Think of H.A.L.T. as a tool that helps those in recovery focus on self-care. Some people may require interventions beyond H.A.L.T., such as medication and behavior therapy, as well as continued support from local 12-step programs. Planning for the holidays is essential to reduce those triggers that can induce relapse. Winging it through the holiday season is not the best practice if continued sobriety is the goal.

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Hunger can affect both nutritional and emotional needs.

Nutritional deficiencies are common when managing substance abuse, a substance use disorder, or alcoholism. These terms are not synonymous. Someone abusing alcohol may wonder if they can get through the holidays without drinking too much. 


Someone with a substance use disorder has graduated from abuse to struggling. If someone ingests alcohol instead of food, their nutritional needs can become unbalanced, leading to similar cravings. Listening to hunger signals can help determine whether what is wanted is actually food or alcohol. 


When someone drinks alcohol to excess, they don’t always eat. Therefore, they don’t get specific nutrients bodies may need to reduce relapse symptoms. 


These vitamins include:

Alcohol abuse can lead to malnutrition as alcohol impairs the digestion of food and nutrients. Malnutrition can lead to metabolic disorders such as pancreatitis, liver disease, and diabetes. Stomach ulcers, impotence, and a higher risk of heart disease and cancer are also linked to poor nutrition due to alcohol abuse. Mental health issues are common due to malnutrition.


On the flip side, drinking too much alcohol can also lead to an unexpected weight issue (obesity).

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Anger doesn't have to be directed at any one thing to affect the holidays.

Anger flare-ups that seem to come out of nowhere are common during the holidays. Anger and resentment are two very normal emotions. Still, many people with substance use disorders have difficulty using their anger constructively, channeling their anger into destructive actions toward others or themselves.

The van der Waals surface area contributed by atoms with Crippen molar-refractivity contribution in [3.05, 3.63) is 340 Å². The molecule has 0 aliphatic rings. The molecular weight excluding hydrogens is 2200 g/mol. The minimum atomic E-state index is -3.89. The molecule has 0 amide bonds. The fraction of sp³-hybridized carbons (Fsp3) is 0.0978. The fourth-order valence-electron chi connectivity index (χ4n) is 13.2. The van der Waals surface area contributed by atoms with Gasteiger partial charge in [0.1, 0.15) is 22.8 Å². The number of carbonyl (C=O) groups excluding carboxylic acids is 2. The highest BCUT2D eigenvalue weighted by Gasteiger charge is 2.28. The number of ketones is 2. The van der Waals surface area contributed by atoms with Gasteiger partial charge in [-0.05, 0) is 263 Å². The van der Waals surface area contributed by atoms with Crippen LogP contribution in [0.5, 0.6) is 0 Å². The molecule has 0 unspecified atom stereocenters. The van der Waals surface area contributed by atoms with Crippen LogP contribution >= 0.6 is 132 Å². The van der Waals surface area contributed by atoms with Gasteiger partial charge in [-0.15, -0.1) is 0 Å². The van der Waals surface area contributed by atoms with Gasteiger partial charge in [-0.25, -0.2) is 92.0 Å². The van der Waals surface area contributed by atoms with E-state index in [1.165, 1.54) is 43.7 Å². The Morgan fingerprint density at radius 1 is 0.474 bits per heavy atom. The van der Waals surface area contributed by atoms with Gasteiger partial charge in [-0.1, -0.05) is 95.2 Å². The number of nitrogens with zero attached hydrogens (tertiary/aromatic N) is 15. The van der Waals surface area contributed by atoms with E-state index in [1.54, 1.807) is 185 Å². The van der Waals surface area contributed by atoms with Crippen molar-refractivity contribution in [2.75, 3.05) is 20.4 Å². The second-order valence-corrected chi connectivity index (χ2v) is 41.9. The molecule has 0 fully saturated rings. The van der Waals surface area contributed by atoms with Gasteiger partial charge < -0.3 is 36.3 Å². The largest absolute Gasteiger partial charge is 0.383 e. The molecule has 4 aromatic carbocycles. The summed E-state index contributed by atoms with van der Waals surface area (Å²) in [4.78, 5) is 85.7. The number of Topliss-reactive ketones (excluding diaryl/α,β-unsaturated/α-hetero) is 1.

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Loneliness can directly affect an alcohol relapse.

There’s a difference between being alone and lonely for most people. Many people drink and use drugs alone. This can lead to struggles with isolation, guilt, and an inability to face the outside world. Loneliness from using alone or being ostracized by family and friends can lead to anger and exhaustion. 


You can be lonely in a crowd of people celebrating the holidays. Feeling left out is common, especially if you choose not to follow the crowd, whether it is by drinking or using drugs.

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Tired minds accompany tired bodies. Get rested before the holidays.

When the body doesn’t get sufficient rest, it is harder for the mind to remain focused and easier to become complacent with keeping sober. Tired minds are much more susceptible to the power of suggestion and to being overwhelmed. If someone offers you a drink, you may accept it without thinking. So rest up your mind, body, and spirit before the holidays, especially if there has been too much stress in your work and personal life. 

Tips for Staying Sober Over the Holidays

The holidays are rife with office and work parties and family and friend get-togethers. Alcohol is a staple at most parties and family gatherings.  Trying to live life socializing at the usual haunts with drinking friends while attempting to abstain from drinking or maintain sobriety may work once or twice. Still, eventually, alcohol tends to win out over mindful strength.